Their names become the dishes’ names. My attitude towards writing recipes is curatorial more than anything else, you know? You go to a friend’s house; they make the most amazing brownie; you ask them for the recipe; you talk about how you’d name the brownie after them… I like the idea that you can only really own a recipe once you give it away to someone else. For instance, Emma’s mum Jude has this great braised lamb, and when someone lifts it from my book it will be Jude’s Braise.

Do you multi-task when you’re working in the kitchen?
I’ll be writing a recipe and while that’s bubbling away I’ll come back and sit down for half an hour, then try and knock something else over. The current thing is retro dishes reinvented. I’ll give you an idea of what that looks like. I’m researching the history of the burger, which is traditionally a beef and speck burger. The Americans would buy brisket and smoked bacon, and get the butcher to grind them together. No seasoning, no eggs, no breadcrumbs, no herbs. All you do is take a handful of that, press it together and put it on a roll. It’s fantastic. So I’ll be researching this old knowledge on the internet; in The Food Chronology [James Trager, 1995]; in Mrs Beeton’s books. Mrs Beeton was a cooking advisor. There are lots of them through history who wrote started to keep their own house but didn’t know how to cook, so they started to write about entertaining. My great, great uncle wrote a book in 1865, which is called Hosts and Guests, all about entertaining. “A fine meal should start with partridge” – that kind of stuff. I’m looking at incorporating some of it into my next book. Some of the lines are so ridiculous, like, “I dined with the Bishop of Mainz last night. He keeps only the finest tables in Europe.” It’s crazy.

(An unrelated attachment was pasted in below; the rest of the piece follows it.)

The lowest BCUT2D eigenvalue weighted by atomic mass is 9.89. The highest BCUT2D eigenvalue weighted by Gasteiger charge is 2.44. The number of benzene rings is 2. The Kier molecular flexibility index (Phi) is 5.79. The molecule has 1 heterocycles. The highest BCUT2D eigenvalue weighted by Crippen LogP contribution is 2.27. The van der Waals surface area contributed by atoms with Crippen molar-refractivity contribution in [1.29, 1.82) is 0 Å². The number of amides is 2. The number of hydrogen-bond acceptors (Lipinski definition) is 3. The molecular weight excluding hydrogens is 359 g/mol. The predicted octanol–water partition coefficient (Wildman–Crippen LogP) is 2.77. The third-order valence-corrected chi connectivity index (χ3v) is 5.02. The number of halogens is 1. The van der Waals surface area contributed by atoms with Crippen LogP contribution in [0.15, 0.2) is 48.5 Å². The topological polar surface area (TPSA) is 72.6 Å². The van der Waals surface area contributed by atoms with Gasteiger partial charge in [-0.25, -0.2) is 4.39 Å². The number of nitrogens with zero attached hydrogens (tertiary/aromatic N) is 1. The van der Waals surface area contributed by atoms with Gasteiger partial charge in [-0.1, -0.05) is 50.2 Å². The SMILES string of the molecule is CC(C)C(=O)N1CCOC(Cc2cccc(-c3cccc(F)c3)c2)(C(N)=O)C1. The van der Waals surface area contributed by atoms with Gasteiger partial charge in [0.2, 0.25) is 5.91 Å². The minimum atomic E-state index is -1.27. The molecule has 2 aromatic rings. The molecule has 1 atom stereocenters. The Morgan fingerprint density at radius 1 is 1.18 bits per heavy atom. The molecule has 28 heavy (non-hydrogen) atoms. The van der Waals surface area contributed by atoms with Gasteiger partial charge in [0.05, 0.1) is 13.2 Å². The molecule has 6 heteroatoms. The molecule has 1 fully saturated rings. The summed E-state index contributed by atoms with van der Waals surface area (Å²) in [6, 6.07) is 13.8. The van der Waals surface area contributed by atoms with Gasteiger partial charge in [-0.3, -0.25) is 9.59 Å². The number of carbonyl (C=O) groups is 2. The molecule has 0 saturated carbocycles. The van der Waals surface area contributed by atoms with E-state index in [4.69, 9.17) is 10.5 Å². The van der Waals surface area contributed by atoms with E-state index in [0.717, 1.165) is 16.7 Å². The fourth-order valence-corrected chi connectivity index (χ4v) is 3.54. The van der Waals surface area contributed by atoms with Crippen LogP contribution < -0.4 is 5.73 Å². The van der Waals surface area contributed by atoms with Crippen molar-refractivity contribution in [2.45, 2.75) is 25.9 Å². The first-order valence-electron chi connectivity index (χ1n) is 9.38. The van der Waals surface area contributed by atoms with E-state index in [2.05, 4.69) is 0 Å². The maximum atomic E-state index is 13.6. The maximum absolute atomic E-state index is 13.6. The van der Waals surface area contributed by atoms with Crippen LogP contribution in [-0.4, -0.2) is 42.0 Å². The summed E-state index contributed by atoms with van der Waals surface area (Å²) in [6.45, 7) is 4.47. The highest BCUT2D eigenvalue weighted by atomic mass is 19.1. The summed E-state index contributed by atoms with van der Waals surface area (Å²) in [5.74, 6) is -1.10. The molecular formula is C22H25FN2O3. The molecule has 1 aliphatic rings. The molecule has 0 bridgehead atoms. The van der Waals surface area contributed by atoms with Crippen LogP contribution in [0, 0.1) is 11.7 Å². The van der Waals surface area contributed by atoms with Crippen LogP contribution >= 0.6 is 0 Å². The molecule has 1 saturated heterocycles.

What do you drink to fuel you?
PG Tips. It’s the only tea… I’m pathetic about it. My sister comes every January, and anyone that comes from England has to bring PG Tips. The tea is very important. The other thing I’ve been doing recently is making iced tea. The tannin only releases when you use hot water, so you get this lovely tea flavour and you serve it with sliced lemon straight out of the fridge.

And what might a snackette be?
It will normally be something out of those Tupperware containers. Kate will drop off what she’s baked – shortcake, perhaps. Or if I’m cooking something, that’ll be what I eat. Or if it’s a snack it’ll be avocado and feta on toast or homemade muesli.

You have an office lined with books next door – why not work there?
I like to be able to clear the decks when I’m finished working or I wouldn’t be able to give my family my full attention. I would just get lost. What I do is such a great joy that it’s like going down a rabbit hole when I start researching.

I did a thing on cocktail sauce for one of the issues of Taste recently, and it comes from the oyster bars that New York used to be surrounded by. Then they used hot sauce. So you’ve got the rise of the oyster bar, the rise of vinegar hot sauces like Tabasco, and then you think, “Well, who went to these oyster bars and who were the gangs that were running them?”